‘Civilization VI’ continues the legacy in style

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‘Civilization VI’ continues the legacy in style

Image courtesy of ign.com

Image courtesy of ign.com

Image courtesy of ign.com

Image courtesy of ign.com

Arthur Gonzalez-Martin, Staff Writer

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Sid Meier’s “Civilization” was one of the first real strategy games in modern gaming. The franchise still has fans, and the subsequent series has come a long way since the first installment, released in 1991.

“Civilization VI” is a turn-based strategy game in the style of resource-based board games, which revolves around the evolution of human culture. Progressing from simple cavemen with huts and stone tools to modern cities with skylines and nuclear bombs, you take control of one of 18 civilizations, or “civs,” each with a leader you interact with.

The main goal of the game is to help your civilization reach one of five different win states, with science, domination, culture and religion scores replacing the diplomacy victory points from past games if none of the other victory conditions are met.

So how does “Civilization VI” compare to “Civilization V” and the rest of the series?

When “Civ V” was first released it was a mess. The “hot seat” multiplayer function had to be patched in, as did the ability to save a multiplayer game. Mid-game got dull fast, and without expansion packs or modifications it was tough to get to the later content running the basic game alone. It’s not odd for a “Civ” game to be incomplete at launch, and while this is usually a mark against a game, in this day and age it’s often expected for the game to be chopped up into bits and offered as downloadable content, or “DLC.”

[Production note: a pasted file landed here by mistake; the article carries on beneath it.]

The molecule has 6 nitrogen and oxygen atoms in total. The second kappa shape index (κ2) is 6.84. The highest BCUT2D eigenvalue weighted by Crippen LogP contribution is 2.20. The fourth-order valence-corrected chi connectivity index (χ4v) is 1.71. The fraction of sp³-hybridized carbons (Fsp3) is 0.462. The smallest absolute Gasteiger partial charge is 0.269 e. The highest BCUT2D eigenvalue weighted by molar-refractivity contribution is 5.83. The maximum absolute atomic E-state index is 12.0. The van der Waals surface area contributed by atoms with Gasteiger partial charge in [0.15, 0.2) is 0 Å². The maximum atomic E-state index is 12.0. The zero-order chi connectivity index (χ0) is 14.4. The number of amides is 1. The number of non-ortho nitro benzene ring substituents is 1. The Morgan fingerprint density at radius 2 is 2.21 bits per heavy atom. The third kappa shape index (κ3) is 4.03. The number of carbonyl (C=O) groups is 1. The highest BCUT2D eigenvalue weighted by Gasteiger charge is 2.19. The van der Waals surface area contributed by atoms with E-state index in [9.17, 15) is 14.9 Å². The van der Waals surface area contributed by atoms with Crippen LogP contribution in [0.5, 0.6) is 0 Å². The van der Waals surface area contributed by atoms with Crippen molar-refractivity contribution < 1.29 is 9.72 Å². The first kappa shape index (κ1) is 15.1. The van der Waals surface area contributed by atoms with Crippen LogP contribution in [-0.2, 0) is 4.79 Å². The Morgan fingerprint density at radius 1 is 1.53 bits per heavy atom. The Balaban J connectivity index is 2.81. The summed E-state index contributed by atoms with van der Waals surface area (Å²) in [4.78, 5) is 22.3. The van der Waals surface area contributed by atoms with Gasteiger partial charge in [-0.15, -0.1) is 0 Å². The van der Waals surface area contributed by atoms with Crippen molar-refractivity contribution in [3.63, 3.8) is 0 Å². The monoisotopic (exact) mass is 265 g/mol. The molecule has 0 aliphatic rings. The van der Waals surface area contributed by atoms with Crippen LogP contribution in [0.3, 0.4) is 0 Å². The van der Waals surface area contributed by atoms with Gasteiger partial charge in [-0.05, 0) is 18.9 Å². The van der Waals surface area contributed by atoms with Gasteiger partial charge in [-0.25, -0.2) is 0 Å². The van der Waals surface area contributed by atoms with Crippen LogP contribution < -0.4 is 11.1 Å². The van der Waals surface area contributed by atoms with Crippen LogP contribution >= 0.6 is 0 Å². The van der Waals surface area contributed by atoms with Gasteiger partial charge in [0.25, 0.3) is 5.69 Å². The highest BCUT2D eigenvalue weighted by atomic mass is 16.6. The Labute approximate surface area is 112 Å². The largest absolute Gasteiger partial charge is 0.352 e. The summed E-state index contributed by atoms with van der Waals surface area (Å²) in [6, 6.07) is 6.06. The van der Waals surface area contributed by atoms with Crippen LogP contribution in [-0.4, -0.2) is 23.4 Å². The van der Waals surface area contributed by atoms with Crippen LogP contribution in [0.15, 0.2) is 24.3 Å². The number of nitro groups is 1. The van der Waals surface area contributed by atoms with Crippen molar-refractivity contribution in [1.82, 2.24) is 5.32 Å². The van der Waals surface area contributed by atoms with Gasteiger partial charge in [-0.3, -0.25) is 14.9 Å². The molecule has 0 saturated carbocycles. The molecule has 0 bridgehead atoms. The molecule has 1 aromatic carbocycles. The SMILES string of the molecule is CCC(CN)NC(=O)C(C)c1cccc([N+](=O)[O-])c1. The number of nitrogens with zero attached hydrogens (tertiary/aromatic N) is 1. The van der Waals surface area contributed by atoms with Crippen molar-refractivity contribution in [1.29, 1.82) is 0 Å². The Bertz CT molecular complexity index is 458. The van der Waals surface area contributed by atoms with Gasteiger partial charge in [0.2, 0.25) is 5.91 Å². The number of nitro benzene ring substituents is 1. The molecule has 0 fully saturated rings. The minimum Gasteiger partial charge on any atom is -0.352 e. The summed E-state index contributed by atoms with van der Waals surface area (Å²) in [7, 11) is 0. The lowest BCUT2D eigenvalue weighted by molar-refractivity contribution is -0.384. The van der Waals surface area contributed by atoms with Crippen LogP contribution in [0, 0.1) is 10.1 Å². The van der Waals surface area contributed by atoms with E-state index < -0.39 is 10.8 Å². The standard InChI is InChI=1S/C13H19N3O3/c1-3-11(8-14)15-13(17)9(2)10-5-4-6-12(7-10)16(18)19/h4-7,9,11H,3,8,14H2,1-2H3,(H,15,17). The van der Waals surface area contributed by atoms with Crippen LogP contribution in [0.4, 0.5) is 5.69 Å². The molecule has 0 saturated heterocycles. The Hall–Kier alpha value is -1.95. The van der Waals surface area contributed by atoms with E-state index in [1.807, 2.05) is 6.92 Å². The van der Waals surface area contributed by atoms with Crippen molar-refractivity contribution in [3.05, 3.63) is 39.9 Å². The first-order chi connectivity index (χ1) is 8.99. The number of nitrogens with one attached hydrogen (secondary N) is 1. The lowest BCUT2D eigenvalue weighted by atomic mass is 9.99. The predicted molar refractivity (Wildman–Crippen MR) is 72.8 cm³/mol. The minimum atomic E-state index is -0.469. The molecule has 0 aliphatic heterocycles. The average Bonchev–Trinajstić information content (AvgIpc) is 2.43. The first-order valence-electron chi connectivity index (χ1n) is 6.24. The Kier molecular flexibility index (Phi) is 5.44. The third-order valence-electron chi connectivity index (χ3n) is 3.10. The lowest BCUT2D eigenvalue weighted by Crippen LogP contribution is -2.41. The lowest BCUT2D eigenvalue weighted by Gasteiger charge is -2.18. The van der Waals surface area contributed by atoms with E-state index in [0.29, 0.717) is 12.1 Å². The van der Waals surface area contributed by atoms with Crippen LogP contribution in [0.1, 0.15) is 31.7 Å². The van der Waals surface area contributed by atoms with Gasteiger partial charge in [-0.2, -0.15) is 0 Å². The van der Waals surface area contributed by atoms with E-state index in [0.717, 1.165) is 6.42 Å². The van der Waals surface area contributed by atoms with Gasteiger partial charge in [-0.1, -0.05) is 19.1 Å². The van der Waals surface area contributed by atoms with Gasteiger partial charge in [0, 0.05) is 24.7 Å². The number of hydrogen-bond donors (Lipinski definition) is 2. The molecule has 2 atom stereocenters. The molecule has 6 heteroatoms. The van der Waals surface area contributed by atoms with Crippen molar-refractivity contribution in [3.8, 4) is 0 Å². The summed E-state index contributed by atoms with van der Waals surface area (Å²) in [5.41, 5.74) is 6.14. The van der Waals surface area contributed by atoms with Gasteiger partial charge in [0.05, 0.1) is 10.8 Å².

But “Civ VI” is playable from the start. Everything from the last game is there: city-states players can befriend and get bonuses from religion, which gives bonuses to the founder of said religion, and trade systems where players must earn gold coins by making trade with other civilizations, but you can now better aid growing cities.

The graphics are very cartoony and stylized compared to the more realistic style of “Civ V.” The leaders are all animated with very over-the-top mannerisms attributed to the historical figures, and speak their native languages.

The roster of leaders changes from one installment of the series to the next, but to see almost all new leaders in “Civ VI” is a pleasant surprise. Now we get leaders like Roosevelt instead of Washington for the United States and Catherine de Medici for France instead of Napoleon. The developers wanted to display each civilization’s most charismatic leader, except for Germany’s Hitler and Russia’s Stalin for obvious reasons.